4. Feasibility and effects of high-intensity interval training in older adults living with HIV.
    Briggs BC, Ryan AS, Sorkin JD, Oursler KK
    J Sports Sci, 2021 Feb, 39(3): 304-311
    https://doi.org/10.1080/02640414.2020.1818949 | PMID: 32962523
    Citations: | AltScore: 1
  5. Effects of exercise training with weight loss on skeletal muscle expression of angiogenic factors in overweight and obese older men.
    Evans WS, Blumenthal JB, Heilman JM, Ryan AS, Prior SJ
    J Appl Physiol (1985), 2021 May 20
    https://doi.org/10.1152/japplphysiol.00084.2021 | PMID: 34013746
    Citations: | AltScore: 6.05
  6. Association between Physical Activity and Mortality in Patients with Claudication.
    Gardner AW, Addison O, Katzel LI, Montgomery PS, Prior SJ, Serra MC, Sorkin JD
    Med Sci Sports Exerc, 2021 Apr 1, 53(4): 732-739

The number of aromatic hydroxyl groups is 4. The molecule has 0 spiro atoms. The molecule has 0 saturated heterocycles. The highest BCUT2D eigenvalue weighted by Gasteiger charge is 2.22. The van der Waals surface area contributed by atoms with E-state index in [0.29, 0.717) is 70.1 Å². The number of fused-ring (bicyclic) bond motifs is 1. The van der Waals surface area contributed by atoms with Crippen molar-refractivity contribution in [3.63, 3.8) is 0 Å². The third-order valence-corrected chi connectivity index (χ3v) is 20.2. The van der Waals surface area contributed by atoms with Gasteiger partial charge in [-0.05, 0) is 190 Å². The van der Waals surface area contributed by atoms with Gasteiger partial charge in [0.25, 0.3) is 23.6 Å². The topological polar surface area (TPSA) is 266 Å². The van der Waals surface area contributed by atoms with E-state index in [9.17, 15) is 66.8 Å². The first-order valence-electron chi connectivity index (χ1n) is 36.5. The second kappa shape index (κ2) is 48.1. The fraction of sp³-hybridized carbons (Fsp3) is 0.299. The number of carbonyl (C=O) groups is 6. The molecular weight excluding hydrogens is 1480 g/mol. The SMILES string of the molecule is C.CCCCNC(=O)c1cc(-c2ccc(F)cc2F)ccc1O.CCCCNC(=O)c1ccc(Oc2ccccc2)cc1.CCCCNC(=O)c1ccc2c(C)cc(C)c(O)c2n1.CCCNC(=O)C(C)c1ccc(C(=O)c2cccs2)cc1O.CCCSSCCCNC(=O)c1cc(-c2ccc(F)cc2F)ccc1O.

https://doi.org/10.1249/MSS.0000000000002526 | PMID: 32991346 | PMCID: PMC7969371
    Citations: | AltScore: 34.3
  7. IL-6 and Soluble Receptors in Overweight and Obese African American Women With and Without Breast Cancer.
    Griffith KA, Ryan AS
    Biol Res Nurs, 2021 Apr, 23(2): 218-222
    https://doi.org/10.1177/1099800420945787 | PMID: 32748635
    Citations: | AltScore: NA
  8. Low Back Pain and Substance Use: Diagnostic and Administrative Coding for Opioid Use and Dependence Increased in U.S. Older Adults with Low Back Pain.
    Hogans BB, Siaton BC, Taylor MN, Katzel LI, Sorkin JD
    Pain Med, 2021 Apr 20, 22(4): 836-847
    https://doi.org/10.1093/pm/pnaa428 | PMID: 33594426